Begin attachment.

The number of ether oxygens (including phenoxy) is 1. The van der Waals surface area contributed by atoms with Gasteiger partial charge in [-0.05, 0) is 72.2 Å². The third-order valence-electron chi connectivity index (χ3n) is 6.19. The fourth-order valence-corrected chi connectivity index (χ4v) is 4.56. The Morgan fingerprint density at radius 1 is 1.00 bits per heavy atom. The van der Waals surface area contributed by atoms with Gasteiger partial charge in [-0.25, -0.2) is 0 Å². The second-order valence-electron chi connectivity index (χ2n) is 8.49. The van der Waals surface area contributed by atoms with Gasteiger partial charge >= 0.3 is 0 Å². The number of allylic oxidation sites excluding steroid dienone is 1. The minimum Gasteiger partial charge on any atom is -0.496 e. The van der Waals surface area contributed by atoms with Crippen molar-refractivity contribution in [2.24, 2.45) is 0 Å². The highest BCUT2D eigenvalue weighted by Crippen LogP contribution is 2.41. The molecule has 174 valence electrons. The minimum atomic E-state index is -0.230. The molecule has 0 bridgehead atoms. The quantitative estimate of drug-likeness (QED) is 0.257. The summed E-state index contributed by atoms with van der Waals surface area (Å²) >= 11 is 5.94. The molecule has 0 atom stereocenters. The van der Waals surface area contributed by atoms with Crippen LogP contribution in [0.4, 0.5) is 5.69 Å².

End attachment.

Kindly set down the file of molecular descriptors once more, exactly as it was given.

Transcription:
The number of ether oxygens (including phenoxy) is 1. The van der Waals surface area contributed by atoms with Gasteiger partial charge in [-0.05, 0) is 72.2 Å². The third-order valence-electron chi connectivity index (χ3n) is 6.19. The fourth-order valence-corrected chi connectivity index (χ4v) is 4.56. The Morgan fingerprint density at radius 1 is 1.00 bits per heavy atom. The van der Waals surface area contributed by atoms with Gasteiger partial charge in [-0.25, -0.2) is 0 Å². The second-order valence-electron chi connectivity index (χ2n) is 8.49. The van der Waals surface area contributed by atoms with Gasteiger partial charge >= 0.3 is 0 Å². The number of allylic oxidation sites excluding steroid dienone is 1. The minimum Gasteiger partial charge on any atom is -0.496 e. The van der Waals surface area contributed by atoms with Crippen molar-refractivity contribution in [2.24, 2.45) is 0 Å². The highest BCUT2D eigenvalue weighted by Crippen LogP contribution is 2.41. The molecule has 174 valence electrons. The minimum atomic E-state index is -0.230. The molecule has 0 bridgehead atoms. The quantitative estimate of drug-likeness (QED) is 0.257. The summed E-state index contributed by atoms with van der Waals surface area (Å²) >= 11 is 5.94. The molecule has 0 atom stereocenters. The van der Waals surface area contributed by atoms with Crippen LogP contribution in [0.4, 0.5) is 5.69 Å².